Wednesday, March 27, 2013
Columbia County and the city of Dayton are moving forward with a joint city-county planning agreement. Officials say the consolidation will save money and result in more efficient planning, ultimately allowing both bodies to get more done.
Under the proposed plan, Dayton and the county will have one joint planning commission. The county’s planner will oversee a city planner, and a board consisting of Mayor Craig George and Commissioner Mike Talbott would resolve any conflicts or confusions between the two.
County Planner Kim Lyonnais said an agreement makes financial sense, and would make the planning process clearer by having the city and the county work under the same set of rules.
“The city boundaries aren’t as visible to the general public as they are to jurisdictions,” he said.
Talbott said he hoped the agreement would clarify differences in zoning codes.
“We’d like to get that all straightened out,” he said.
In the past, Dayton has had contracts with the county for planning services, but George said these agreements often resulted in confusion due to a lack of clear communication between the two bodies. The county and city tried to reach a joint planning agreement several years ago, but couldn’t work out the details. Now, Talbott and George hope to have a plan in place by May 1.
“We’re committed to making this work,” George said.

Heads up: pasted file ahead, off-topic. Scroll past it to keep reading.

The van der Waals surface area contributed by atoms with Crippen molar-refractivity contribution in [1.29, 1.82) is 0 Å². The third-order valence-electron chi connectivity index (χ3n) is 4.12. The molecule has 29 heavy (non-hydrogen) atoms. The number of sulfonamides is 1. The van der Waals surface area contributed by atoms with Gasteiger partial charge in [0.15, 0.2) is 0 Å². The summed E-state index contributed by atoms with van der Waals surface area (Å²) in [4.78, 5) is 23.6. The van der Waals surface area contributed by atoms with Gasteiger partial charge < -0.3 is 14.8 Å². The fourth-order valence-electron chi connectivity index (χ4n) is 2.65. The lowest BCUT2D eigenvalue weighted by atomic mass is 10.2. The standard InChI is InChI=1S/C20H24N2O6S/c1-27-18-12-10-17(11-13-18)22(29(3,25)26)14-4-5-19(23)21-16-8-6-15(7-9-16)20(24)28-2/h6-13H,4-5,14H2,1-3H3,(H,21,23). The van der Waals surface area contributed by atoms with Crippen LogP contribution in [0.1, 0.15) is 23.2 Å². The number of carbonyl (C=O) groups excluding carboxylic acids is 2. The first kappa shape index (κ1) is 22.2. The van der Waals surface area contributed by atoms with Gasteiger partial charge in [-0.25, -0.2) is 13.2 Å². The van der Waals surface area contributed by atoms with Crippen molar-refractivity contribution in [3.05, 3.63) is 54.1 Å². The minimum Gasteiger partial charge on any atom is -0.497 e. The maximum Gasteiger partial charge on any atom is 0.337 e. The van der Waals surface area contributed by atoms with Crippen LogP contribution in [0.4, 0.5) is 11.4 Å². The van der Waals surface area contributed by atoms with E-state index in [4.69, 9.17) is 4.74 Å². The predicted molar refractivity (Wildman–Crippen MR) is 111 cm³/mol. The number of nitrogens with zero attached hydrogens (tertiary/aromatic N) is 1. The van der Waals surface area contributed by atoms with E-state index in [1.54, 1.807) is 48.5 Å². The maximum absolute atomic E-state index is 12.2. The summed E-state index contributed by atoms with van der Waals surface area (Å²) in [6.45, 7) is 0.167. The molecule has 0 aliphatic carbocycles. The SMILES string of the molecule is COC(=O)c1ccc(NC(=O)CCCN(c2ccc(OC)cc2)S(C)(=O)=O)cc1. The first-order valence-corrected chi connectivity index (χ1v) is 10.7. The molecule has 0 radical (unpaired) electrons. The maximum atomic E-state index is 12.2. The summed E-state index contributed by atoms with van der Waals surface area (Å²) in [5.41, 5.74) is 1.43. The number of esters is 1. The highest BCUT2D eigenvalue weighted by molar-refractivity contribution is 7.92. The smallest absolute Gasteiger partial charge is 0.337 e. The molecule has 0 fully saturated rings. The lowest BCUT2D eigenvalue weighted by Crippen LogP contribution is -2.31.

Lyonnais was recently hired as the county planner, though the details of his contract have not been worked out yet. He has also been working as a city planner since October, though he is due to stop working for the city April 24. Under the joint agreement, Lyonnais will work full-time for the county, and the city will hire its own planner, who will report to Lyonnais.
George said agreements like this are common in smaller jurisdictions, where a city employee may work under the authority of the county or another city which has a larger department.
Many details of the agreement still need to be worked out, but the city and county are moving forward with discussions. At a meeting last week, county commissioners approved a resolution granting Talbott and Lyonnais the authority to continue discussions and finalize an agreement.
Lyonnais said the joint commission would provide more opportunities for public input, in addition to being able to accomplish more.
“It’s pretty exciting. It’s a major step forward for the community,” he said.